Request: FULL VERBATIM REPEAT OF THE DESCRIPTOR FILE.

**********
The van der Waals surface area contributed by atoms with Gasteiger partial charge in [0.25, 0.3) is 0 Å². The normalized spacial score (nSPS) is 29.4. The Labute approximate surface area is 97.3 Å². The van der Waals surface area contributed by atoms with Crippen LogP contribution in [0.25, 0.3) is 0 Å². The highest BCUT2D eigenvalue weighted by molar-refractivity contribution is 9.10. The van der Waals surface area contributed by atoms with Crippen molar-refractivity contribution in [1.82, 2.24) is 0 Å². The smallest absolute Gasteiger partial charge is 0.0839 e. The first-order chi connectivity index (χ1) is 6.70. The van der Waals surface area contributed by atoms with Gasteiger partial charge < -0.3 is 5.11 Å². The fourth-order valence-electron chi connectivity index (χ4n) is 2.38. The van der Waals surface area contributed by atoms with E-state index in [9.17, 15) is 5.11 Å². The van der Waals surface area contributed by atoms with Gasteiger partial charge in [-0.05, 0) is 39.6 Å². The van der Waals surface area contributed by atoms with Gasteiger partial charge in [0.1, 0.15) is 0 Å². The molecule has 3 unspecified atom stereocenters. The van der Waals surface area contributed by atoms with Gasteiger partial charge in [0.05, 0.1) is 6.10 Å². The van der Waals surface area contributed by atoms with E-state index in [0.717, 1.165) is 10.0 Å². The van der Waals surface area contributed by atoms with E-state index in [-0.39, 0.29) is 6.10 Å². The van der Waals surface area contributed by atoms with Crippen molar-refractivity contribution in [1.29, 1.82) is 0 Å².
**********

The van der Waals surface area contributed by atoms with Gasteiger partial charge in [0.25, 0.3) is 0 Å². The normalized spacial score (nSPS) is 29.4. The Labute approximate surface area is 97.3 Å². The van der Waals surface area contributed by atoms with Crippen LogP contribution in [0.25, 0.3) is 0 Å². The highest BCUT2D eigenvalue weighted by molar-refractivity contribution is 9.10. The van der Waals surface area contributed by atoms with Crippen molar-refractivity contribution in [1.82, 2.24) is 0 Å². The smallest absolute Gasteiger partial charge is 0.0839 e. The first-order chi connectivity index (χ1) is 6.70. The van der Waals surface area contributed by atoms with Gasteiger partial charge < -0.3 is 5.11 Å². The fourth-order valence-electron chi connectivity index (χ4n) is 2.38. The van der Waals surface area contributed by atoms with E-state index in [9.17, 15) is 5.11 Å². The van der Waals surface area contributed by atoms with Gasteiger partial charge in [-0.05, 0) is 39.6 Å². The van der Waals surface area contributed by atoms with Gasteiger partial charge in [0.1, 0.15) is 0 Å². The molecule has 3 unspecified atom stereocenters. The van der Waals surface area contributed by atoms with Gasteiger partial charge in [0.05, 0.1) is 6.10 Å². The van der Waals surface area contributed by atoms with E-state index in [0.717, 1.165) is 10.0 Å². The van der Waals surface area contributed by atoms with E-state index in [-0.39, 0.29) is 6.10 Å². The van der Waals surface area contributed by atoms with Crippen molar-refractivity contribution in [1.29, 1.82) is 0 Å².